PORT OF LOS ANGELES’ 2007 AIR EMISSIONS INVENTORY SHOWS ENCOURAGING DECLINES IN PORT-RELATED AIR POLLUTION
Decreases in Sulfur Oxide, Nitrogen Oxide and Diesel Particulate Matter Emissions Reduce Port’s Share of Emissions in the South Coast Air Basin
SAN PEDRO, Calif. – December 18, 2008 – Despite only a one-percent drop in cargo volumes from 2006 to 2007, air pollution from cargo-related operations at the Port of Los Angeles during 2007 dropped markedly in key pollutant categories, according to the Port’s 2007 Inventory of Air Emissions. Port officials attribute the emissions reduction to the use of cleaner fuels in cargo ships (mandated by a 2007 California Air Resources Board rule) as well as truck-related idle reduction and clean fuel measures implemented as part of the San Pedro Bay Ports Clean Air Action Plan (CAAP). The CAAP was approved in November 2006 by the Los Angeles and Long Beach Harbor Commissions.
In comparison to 2006 emissions inventory, 2007 saw a 34-percent decrease in Sulfur Oxide (SOx) emissions, a nine-percent decrease in Nitrogen Oxide (NOx) emissions, and a 20-percent decrease in Diesel Particulate Matter (DPM) emissions. Year over year greenhouse gas emission levels also dropped between eight and 11 percent in 2007.
“This is good news, but these figures are still not an accurate reflection of the emission reductions we will achieve through full implementation of our five-year Clean Air Action Plan,” said Harbor Commission President S. David Freeman. “In future inventories, those CAAP reductions will become more apparent.”
The reductions in calendar year 2007 emissions are even more remarkable given the 61-percent increase in cargo volumes between 2001 and 2007. During that period, SOx emissions have decreased by 40 percent and particulate matter emissions dropped by 11 to 13 percent below 2001 levels – reductions that are significantly ahead of the 2011 CAAP estimated emission reduction targets.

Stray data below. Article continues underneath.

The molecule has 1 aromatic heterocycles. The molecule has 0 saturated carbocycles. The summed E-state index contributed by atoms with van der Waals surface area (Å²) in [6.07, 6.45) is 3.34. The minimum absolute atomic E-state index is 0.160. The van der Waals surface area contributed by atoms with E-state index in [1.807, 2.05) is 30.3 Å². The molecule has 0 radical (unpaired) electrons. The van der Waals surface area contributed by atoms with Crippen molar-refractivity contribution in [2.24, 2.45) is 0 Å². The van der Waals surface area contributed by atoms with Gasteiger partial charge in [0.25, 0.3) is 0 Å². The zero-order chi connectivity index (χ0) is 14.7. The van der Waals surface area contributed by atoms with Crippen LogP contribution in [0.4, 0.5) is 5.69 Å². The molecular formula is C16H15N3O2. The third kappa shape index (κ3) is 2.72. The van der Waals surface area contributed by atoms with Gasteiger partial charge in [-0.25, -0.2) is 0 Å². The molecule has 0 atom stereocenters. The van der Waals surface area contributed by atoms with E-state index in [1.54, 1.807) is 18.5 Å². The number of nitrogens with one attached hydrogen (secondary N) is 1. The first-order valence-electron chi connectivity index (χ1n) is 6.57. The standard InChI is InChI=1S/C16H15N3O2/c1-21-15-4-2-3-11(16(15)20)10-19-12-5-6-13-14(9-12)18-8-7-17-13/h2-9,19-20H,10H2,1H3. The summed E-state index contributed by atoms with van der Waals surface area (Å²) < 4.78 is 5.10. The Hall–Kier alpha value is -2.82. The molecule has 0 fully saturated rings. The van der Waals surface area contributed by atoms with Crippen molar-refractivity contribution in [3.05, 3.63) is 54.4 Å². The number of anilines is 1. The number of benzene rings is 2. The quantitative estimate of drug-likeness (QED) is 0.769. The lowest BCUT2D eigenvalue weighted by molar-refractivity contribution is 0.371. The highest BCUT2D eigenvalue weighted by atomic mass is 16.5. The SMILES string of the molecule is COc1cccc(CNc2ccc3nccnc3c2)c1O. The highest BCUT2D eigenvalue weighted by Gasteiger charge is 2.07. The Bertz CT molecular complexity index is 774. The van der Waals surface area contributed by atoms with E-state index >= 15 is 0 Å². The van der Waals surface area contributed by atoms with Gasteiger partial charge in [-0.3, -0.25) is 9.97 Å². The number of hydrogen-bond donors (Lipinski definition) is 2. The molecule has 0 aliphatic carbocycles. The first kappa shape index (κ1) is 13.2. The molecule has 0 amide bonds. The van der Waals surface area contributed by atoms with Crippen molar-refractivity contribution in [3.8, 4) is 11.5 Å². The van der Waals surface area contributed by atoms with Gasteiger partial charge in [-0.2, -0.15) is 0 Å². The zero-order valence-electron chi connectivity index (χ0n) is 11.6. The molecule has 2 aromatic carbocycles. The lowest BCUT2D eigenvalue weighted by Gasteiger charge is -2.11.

“The trend since our 2001 emissions inventory shows that we are lowering port-related health risks and doing our part to clean the air in the L.A. basin,” said Port Executive Director Geraldine Knatz, Ph.D. “We’re on the right track in terms of our ‘green growth’ strategy for advancing port development while reducing harmful emissions from ships, trucks, locomotives and other mobile sources in the Port.”
The Port’s share of basin-wide emissions has also continued to drop in 2007, with SOx emissions (predominantly from cargo vessels) down to 22 percent from 27 percent in 2006, and NOx emissions down to five percent from six percent year-over-year. DPM decreased to nine percent in 2007 compared to 11 percent in 2006.
Goods movement operations through the San Pedro Bay Ports collectively make up the largest single source of air pollution in the Los Angeles Basin. The CAAP includes innovative strategies to reduce emissions from ocean vessels, trucks, trains, cargo handling equipment and harbor craft by nearly 50 percent by 2012. The CAAP’s Clean Truck Program is expected to cut diesel emissions from cargo trucks by 80 percent in five years. Beginning October 1, 2008, hundreds of the highest-polluting cargo trucks manufactured before 1989 were banned from service at the port complex. Meanwhile, Port of Los Angeles incentives have accelerated the deployment of 2007 EPA-compliant drayage trucks at the Port, with about 2,000 of 2007-standard trucks estimated to be in service by year-end.
About the Port of Los Angeles
The Port of Los Angeles, also known as “America’s Port,” has a strong commitment to developing innovative strategic and sustainable operations that benefit the economy and the quality of life for the region and the nation it serves. A recipient of numerous environmental awards, including the U.S. Environmental Protection Agency's 2007 Clean Air Excellence Award, the Port of Los Angeles is committed to innovating cleaner, greener ways of doing business. As the leading seaport in North America in terms of shipping container volume and cargo value, the Port generates 919,000 regional jobs and $39.1 billion in annual wages and tax revenues. A proprietary department of the City of Los Angeles, the Port is self-supporting and does not receive taxpayer dollars. The Port of Los Angeles - A cleaner port. A brighter future.